Lloyd’s has changed significantly in recent years. Traditionally, the market was one in which individual members (‘Names’) underwrote insurance business on the basis of unlimited personal liability for their share of the liabilities taken on by syndicates of which they were members. In the late 1980s there was an unprecedented run of losses and a flood of litigation in which members made allegations of negligence and fraud on the part of managing agents and others in the market. This resulted in close examination of the operation and regulation of the market.
Lloyd’s set up a Task Force in 1992, and in April 1993 this published the Lloyd’s Business Plan. The plan identified the large number of syndicate accounts in run-off as a result of uncertainties created by liabilities in respect of asbestosis and pollution, and the increasing amount of litigation within the market, as the major threats to its continued existence. It made proposals which have led to a number of major changes in the market, such as the introduction of corporate capital ( LLM1060), the ‘conversion’ of individual Names from unlimited liability to limited liability underwriting ( LLM1070), and restructuring of many of the administrative aspects of the market.
In parallel with the 1992 Task Force, new legislation was introduced in Finance Act 1993 covering taxation of individual members (see LLM5000), and in Finance Act 1994 covering taxation of corporate members (see LLM4000). The tax rules have been amended, adapted and added to since then to reflect changes in the Lloyd's market, for example to accommodate Scottish Limited Partnerships, and most recently Limited Liability Partnerships.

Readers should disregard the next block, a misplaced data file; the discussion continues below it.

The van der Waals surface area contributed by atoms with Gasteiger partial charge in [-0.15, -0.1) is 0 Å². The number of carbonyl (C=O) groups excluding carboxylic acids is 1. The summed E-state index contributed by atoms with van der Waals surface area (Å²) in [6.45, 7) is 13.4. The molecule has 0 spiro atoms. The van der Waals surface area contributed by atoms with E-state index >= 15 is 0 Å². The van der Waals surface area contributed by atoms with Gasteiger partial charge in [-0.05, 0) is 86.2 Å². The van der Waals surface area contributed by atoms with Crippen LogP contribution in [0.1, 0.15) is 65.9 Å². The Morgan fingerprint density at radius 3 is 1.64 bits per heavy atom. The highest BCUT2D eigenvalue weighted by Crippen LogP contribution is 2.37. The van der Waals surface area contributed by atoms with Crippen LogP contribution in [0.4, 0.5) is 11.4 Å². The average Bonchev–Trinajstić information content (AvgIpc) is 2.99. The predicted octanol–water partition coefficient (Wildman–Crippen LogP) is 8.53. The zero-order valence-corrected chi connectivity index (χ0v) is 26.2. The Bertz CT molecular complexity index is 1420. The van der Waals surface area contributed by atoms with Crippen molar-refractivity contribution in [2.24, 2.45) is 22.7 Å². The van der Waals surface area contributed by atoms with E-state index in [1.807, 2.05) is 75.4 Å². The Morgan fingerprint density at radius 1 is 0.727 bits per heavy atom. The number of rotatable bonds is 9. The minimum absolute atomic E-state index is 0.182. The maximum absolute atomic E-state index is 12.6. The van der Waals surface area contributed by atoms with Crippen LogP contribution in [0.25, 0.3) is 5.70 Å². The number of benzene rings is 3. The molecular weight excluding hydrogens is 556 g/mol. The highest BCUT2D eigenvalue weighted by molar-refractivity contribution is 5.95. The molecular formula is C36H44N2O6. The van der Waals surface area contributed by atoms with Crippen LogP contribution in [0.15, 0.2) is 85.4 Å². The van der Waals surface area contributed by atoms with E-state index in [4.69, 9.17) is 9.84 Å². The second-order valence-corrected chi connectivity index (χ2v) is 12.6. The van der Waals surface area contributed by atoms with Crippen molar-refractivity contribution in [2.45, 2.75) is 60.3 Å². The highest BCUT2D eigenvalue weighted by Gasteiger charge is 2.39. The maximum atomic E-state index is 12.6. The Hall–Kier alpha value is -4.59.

The ‘Reconstruction and Renewal’ plan put to members by Lloyd’s in 1996 aimed to make the market attractive to new members, especially new corporate members, by ensuring that such members would not be deterred by the prospect of sharing in the burden of old losses.
Virtually all liabilities from 1992 and earlier were reinsured
into a specially set up insurance company, called Equitas. The
exception was certain life syndicates, where the type of business
was outside the classes of insurance which Equitas was permitted to
Equitas is owned by a trust, but is not a member of Lloyd's. Lloyd's and Names are however represented on its governing body and have an interest in its performance.
Two other companies, Centrewrite and Lioncover, were set up by Lloyd's earlier in the 1990s to take over the liabilities of certain troubled syndicates. Both companies’ liabilities have been reinsured into Equitas. Centrewrite continues to be active in offering quota share reinsurance policies and Estate Protection Plans to Lloyd's Names. Neither company is a member of Lloyd's.
In October 2006, Equitas and the US Berkshire Hathaway Corporation reached an agreement in principle for National Indemnity Company, a member of the Berkshire Hathaway group, to reinsure all the liabilities of Equitas, provide up to $7bn further reinsurance cover, and assume the staff and operations of Equitas. The deal was complex, in two phases, and phase 1 resulted in a small return premium payable to reinsured Names.
To try to bring an end to the litigation and to provide finality
for old years’ liabilities, Lloyd’s made a Settlement
Offer to all Names. In return for giving up their rights to
litigation, Names were allocated Settlement Credits which could be
used to offset the cost of reinsuring their old year’s
liabilities into Equitas and to meet other outstanding losses or
cash calls connected with earlier years. The majority of members
accepted this offer in late 1996. Names who had resigned from
Lloyd's could, subject to the fortunes of Equitas, end their
involvement with the market and ongoing Names could continue
without the fear of mounting debts from the earlier years. See
Lloyd’s continued to attempt to negotiate with non-accepting Names, and in some cases allocated further credits to these members to offset outstanding liabilities.